Brazilian National Accounts divides private health into three activities: Inpatient care (hospital services) Other health services (ambulatory services) Private social services For the first two items, volume is given by inpatient days and number of outpatient procedures. Volume indexes: private health
For the third one, which includes asylums, rehabilitation clinics etc., volume is obtained through deflation, using a price index that reflects the activities costs (intermediate consumption). This third item represents less than 4% of the private health services production. Volume indexes: private health
Value: Value data for the three private health items come from the enterprises Income Tax information. Volume indexes: private health
Problems and perspectives In January 2008, SUS revised and unified its standard health procedures list, which establishes prospective payment rates for payment to health service providers and now comprises 2.311 procedures. The new standard health procedures list introduced some refinements related to disease reporting and their relation to specific procedures.
Problems and perspectives Procedures can eventually be aggregated by large diagnoses groups (according to the International Classification of Diseases - ICD) and then weighted by their average costs in a single volume index. It will be necessary to analyze each groups data variance throughout time before adopting this more elaborate volume index.
Problems and perspectives The recent change in the procedures list led to significant discontinuities in data reports. But, in the future, it may allow for better quality in output volume indexes.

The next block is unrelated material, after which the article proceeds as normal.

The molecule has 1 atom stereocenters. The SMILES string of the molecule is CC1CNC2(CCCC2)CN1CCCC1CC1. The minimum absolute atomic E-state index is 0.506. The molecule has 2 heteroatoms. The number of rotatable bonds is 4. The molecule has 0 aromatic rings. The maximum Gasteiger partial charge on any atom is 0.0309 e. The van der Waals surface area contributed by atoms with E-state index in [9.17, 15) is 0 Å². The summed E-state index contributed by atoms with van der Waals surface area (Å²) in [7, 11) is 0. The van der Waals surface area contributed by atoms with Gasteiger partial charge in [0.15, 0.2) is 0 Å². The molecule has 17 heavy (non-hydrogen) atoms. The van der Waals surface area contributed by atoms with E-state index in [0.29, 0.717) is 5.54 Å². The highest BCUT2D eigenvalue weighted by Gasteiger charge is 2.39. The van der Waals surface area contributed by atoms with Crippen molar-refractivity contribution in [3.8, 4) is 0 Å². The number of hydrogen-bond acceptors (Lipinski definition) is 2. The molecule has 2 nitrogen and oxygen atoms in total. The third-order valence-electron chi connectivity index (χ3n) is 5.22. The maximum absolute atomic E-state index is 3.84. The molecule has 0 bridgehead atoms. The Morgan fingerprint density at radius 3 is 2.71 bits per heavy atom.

Volume: Change in the number of students enrolled at public schools and universities, weighted by the average cost per student in each educational level. The levels used are: preschool, primary and secondary school, high school, complementary (supletivo), college and special education school. Source: Annual School Census, Education Ministry. Volume indexes: public education
Value: The administrative records used are similar to those used in public health. Federal government is working on an information system that might - in the future - centralize data on education public expenditure, allowing for refinements in the measurement of public educations output value. Volume indexes: public education
Volume: Change in the number of students enrolled at private schools according to the Annual School Census. Value: Enterprises income declarations. Volume indexes: private education
Brazil shares with other countries the usual difficulties in devising quality adjusted output indexes. Health and education volume indexes still do not capture the effects of quality changes in the output of these services, relying on quantitative information on inpatient days, number of outpatient health procedures and number of enrolled students. Conclusions
Present refinements in information systems for private and public health and for public education, however, offer hopes of change in the future. Conclusions
Ricardo Montes de Moraes National Accounts Coordination Brazilian Institute of Geography and Statistics (IBGE). e-mail: firstname.lastname@example.org.